God spreads the heavens above us like great wings
And gives a little round of deeds and days,
And then come the wrecked angels and set snares,
And bait them with light hopes and heavy dreams,
Until the heart is puffed with pride and goes
Half shuddering and half joyous from God's peace;
And it was some wrecked angel, blind with tears,
Who flattered Edane's heart with merry words.
Come, faeries, take me out of this dull house!
Let me have all the freedom I have lost;
Work when I will and idle when I will!
Faeries, come take me out of this dull world,
For I would ride with you upon the wind,
Run on the top of the dishevelled tide,
And dance upon the mountains like a flame.
I would take the world
And break it into pieces in my hands
To see you smile watching it crumble away.
Once a fly dancing in a beam of the sun,
Or the light wind blowing out of the dawn,
Could fill your heart with dreams none other knew,
But now the indissoluble sacrament
Has mixed your heart that was most proud and cold
With my warm heart for ever; the sun and moon
Must fade and heaven be rolled up like a scroll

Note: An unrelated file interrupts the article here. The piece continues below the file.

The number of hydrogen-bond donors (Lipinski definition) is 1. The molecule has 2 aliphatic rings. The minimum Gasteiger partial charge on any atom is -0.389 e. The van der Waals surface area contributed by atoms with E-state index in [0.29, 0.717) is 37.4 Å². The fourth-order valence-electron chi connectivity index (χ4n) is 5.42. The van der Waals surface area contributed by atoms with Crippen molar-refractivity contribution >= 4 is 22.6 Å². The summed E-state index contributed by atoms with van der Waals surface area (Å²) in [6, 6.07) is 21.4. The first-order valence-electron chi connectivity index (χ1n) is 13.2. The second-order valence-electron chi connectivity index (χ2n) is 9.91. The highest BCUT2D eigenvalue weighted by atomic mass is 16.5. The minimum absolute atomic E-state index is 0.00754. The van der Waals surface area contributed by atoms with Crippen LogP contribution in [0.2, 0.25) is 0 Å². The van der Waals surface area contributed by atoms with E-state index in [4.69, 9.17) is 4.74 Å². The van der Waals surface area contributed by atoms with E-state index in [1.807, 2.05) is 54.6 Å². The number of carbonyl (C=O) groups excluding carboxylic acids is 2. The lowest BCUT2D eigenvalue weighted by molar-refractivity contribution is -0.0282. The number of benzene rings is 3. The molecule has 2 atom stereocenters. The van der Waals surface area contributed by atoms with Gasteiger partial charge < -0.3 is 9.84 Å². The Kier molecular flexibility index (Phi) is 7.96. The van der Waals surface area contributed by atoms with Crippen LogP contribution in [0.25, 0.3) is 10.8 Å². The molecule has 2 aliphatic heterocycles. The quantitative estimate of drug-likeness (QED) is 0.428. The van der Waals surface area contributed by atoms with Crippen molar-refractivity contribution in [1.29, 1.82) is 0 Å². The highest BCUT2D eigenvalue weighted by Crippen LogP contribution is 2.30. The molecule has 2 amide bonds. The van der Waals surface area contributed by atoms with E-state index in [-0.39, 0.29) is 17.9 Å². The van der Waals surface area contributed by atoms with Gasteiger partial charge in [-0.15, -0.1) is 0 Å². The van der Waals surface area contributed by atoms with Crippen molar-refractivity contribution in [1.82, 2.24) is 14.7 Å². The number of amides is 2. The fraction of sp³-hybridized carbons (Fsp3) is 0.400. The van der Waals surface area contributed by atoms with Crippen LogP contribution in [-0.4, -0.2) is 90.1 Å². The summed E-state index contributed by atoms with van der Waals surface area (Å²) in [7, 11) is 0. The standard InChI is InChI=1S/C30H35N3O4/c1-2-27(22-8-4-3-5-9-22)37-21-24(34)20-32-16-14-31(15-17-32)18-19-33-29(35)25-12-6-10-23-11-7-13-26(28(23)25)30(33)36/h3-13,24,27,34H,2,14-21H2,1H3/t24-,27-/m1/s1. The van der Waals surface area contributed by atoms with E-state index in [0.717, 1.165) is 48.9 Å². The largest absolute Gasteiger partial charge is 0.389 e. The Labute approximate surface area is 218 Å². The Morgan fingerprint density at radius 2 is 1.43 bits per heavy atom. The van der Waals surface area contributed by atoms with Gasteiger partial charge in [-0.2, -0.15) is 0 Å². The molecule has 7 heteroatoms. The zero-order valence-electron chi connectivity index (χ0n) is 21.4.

But your white spirit still walk by my spirit.
When winter sleep is abroad my hair grows thin,
My feet unsteady. When the leaves awaken
My mother carries me in her golden arms;
I'll soon put on my womanhood and marry
The spirits of wood and water, but who can tell
When I was born for the first time?
The wind blows out of the gates of the day,
The wind blows over the lonely of heart,
And the lonely of heart is withered away;
While the faeries dance in a place apart,
Shaking their milk-white feet in a ring,
Tossing their milk-white arms in the air;
For they hear the wind laugh and murmur and sing
Of a land where even the old are fair,
And even the wise are merry of tongue;
But I heard a reed of Coolaney say--
When the wind has laughed and murmured and sung,
The lonely of heart is withered away.
William Butler Yeats, born on this day in 1865.